Lorenzo's Oil Slick
by Aegis J. Frumento, Partner, Stern Tannenbaum & Bell
The slippery slope is true in skiing because gravity is inexorable. But logic is not gravity. We use logic to help us get along in the world, but only to that extent. When it no longer helps us, we discard it like yesterday's Trump-tweet. The Slippery Slope argument assumes we are too stupid to know when to get off. G.K. Chesterton said that the crazy person has not "lost his reason;" he has lost everything but. The Slippery Slope is all too often the crazy person's argument.
A Slippery Slope works because logic is largely a language game (as Wittgenstein pointed out). The logic of a statement depends on how you define the words you use. But words can never be so precisely defined that all other meanings are always excluded. Word-written laws are never fully understood because the meanings of words are inherently slippery. Arguing what various words mean in new contexts is how I spend much of my lawyering day.
Ever since the Supreme Court's 1994 decision in Central Bank of Denver, http://cdn.loc.gov/service/ll/usrep/usrep511/usrep511164/usrep511164.pdf, the federal courts have tried to draw "bright lines" around the words used to describe securities fraud. The more clearly we can define what's illegal, the better market participants can predict when they would cross the line and the more quickly courts can decide when they have. This has led to a lot fewer securities fraud litigations over the years, but that hiatus may be over. Last week, the Supreme Court, in Lorenzo v. SEC, left us on some pretty slick ground.
Frank Lorenzo was the "Head of Investment Banking" of a firm (he described it as a "small boiler room") owned by Gregg Lorenzo (don't get confused, the SEC says they're not related). Gregg told Frank to cut and paste some fraudulent text about an investment into Frank's own email and send it to a couple of prospective investors. As Frank put it, "I just didn't give it much thought at the time. My boss asked me to send these emails out and I sent them out." The investor then paid and lost $15,000, from which Frank got $150 in commissions. As he said, it was a "small" boiler room.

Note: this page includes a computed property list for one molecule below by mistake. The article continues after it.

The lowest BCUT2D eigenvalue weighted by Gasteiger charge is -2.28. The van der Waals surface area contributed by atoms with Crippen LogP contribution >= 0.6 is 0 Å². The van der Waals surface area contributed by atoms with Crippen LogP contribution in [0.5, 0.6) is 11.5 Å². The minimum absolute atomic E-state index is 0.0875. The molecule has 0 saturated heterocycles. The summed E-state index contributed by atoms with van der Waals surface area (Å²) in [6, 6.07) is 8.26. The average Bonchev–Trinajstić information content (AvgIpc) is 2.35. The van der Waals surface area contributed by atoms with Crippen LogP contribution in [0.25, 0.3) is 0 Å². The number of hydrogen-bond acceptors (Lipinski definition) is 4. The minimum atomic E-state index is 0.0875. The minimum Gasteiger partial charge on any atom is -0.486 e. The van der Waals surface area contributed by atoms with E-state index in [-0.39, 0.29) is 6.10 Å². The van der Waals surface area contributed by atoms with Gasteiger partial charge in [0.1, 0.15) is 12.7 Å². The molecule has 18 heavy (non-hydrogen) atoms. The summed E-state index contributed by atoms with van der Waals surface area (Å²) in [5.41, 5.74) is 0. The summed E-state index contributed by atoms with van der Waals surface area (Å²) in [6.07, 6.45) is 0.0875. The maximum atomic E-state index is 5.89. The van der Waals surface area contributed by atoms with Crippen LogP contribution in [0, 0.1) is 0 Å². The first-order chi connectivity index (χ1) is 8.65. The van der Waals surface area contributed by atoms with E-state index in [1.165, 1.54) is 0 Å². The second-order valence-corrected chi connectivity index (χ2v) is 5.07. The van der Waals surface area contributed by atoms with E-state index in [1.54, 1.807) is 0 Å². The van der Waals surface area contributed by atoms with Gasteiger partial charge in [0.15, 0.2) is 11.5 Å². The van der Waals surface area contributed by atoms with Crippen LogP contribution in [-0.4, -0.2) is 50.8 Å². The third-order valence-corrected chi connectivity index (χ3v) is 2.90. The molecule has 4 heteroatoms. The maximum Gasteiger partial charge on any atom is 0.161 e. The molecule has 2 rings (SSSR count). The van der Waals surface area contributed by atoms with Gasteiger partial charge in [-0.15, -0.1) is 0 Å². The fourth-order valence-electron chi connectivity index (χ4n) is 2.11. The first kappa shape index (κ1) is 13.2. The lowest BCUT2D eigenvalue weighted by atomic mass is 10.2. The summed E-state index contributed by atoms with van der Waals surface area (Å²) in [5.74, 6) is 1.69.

SEC Rule 10b-5, the starting point of most federal securities fraud claims, has three subparts. The middle subpart (b) prohibits "making" fraudulent statements. Did Frank "make" the fraudulent statement when he sent that email? You will be forgiven for thinking he did, as did the SEC. https://www.sec.gov/litigation/opinions/2015/33-9762.pdf.
But the SEC also ruled that Frank violated the other subparts of Rule 10b-5. He violated subpart (a) because sending the email was a "device, scheme, or artifice to defraud," and subpart (c) because it was an "act" that would operate as a fraud. That's where this gets slippery.
Frank appealed the SEC's decision up to the federal Court of Appeals. That court ruled that Frank didn't "make" the fraudulent statement, and so didn't violate subpart (b), because only the person with the final authority over a statement can be considered its "maker." http://brokeandbroker.com/PDF/LorenzoDCCir.pdf. Or at least that's how the Court of Appeals interpreted the Supreme Court's 2011 decision in Janus Capital Group. https://www.supremecourt.gov/opinions/10pdf/09-525.pdf.